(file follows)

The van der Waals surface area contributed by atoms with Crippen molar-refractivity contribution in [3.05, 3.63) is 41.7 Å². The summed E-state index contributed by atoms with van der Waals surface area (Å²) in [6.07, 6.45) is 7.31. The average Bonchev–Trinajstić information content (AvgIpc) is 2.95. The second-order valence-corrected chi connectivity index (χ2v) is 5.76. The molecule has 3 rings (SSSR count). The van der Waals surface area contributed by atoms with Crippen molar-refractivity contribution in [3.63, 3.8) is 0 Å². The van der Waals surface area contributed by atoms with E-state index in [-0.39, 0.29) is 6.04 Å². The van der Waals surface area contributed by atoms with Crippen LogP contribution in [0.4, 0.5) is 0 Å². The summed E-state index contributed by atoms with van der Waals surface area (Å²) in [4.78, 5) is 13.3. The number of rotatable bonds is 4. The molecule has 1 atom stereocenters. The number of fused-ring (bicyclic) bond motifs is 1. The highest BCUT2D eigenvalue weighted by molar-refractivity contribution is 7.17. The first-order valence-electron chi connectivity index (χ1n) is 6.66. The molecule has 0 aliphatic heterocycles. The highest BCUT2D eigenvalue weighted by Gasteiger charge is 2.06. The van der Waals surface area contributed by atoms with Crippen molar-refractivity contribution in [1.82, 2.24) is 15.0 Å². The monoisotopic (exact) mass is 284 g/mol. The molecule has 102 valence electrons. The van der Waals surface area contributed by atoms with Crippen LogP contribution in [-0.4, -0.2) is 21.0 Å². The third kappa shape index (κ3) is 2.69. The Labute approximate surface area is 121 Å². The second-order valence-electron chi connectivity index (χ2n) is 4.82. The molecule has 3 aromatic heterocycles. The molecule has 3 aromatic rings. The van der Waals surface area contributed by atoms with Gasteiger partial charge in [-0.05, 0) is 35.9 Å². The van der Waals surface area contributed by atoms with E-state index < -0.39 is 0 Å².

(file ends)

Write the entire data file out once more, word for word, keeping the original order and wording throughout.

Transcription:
The van der Waals surface area contributed by atoms with Crippen molar-refractivity contribution in [3.05, 3.63) is 41.7 Å². The summed E-state index contributed by atoms with van der Waals surface area (Å²) in [6.07, 6.45) is 7.31. The average Bonchev–Trinajstić information content (AvgIpc) is 2.95. The second-order valence-corrected chi connectivity index (χ2v) is 5.76. The molecule has 3 rings (SSSR count). The van der Waals surface area contributed by atoms with Crippen molar-refractivity contribution in [3.63, 3.8) is 0 Å². The van der Waals surface area contributed by atoms with E-state index in [-0.39, 0.29) is 6.04 Å². The van der Waals surface area contributed by atoms with Crippen LogP contribution in [0.4, 0.5) is 0 Å². The summed E-state index contributed by atoms with van der Waals surface area (Å²) in [4.78, 5) is 13.3. The number of rotatable bonds is 4. The molecule has 1 atom stereocenters. The number of fused-ring (bicyclic) bond motifs is 1. The highest BCUT2D eigenvalue weighted by molar-refractivity contribution is 7.17. The first-order valence-electron chi connectivity index (χ1n) is 6.66. The molecule has 0 aliphatic heterocycles. The highest BCUT2D eigenvalue weighted by Gasteiger charge is 2.06. The van der Waals surface area contributed by atoms with Crippen molar-refractivity contribution in [1.82, 2.24) is 15.0 Å². The monoisotopic (exact) mass is 284 g/mol. The molecule has 102 valence electrons. The van der Waals surface area contributed by atoms with Crippen LogP contribution in [-0.4, -0.2) is 21.0 Å². The third kappa shape index (κ3) is 2.69. The Labute approximate surface area is 121 Å². The second-order valence-electron chi connectivity index (χ2n) is 4.82. The molecule has 3 aromatic heterocycles. The molecule has 3 aromatic rings. The van der Waals surface area contributed by atoms with Gasteiger partial charge in [-0.05, 0) is 35.9 Å². The van der Waals surface area contributed by atoms with E-state index < -0.39 is 0 Å².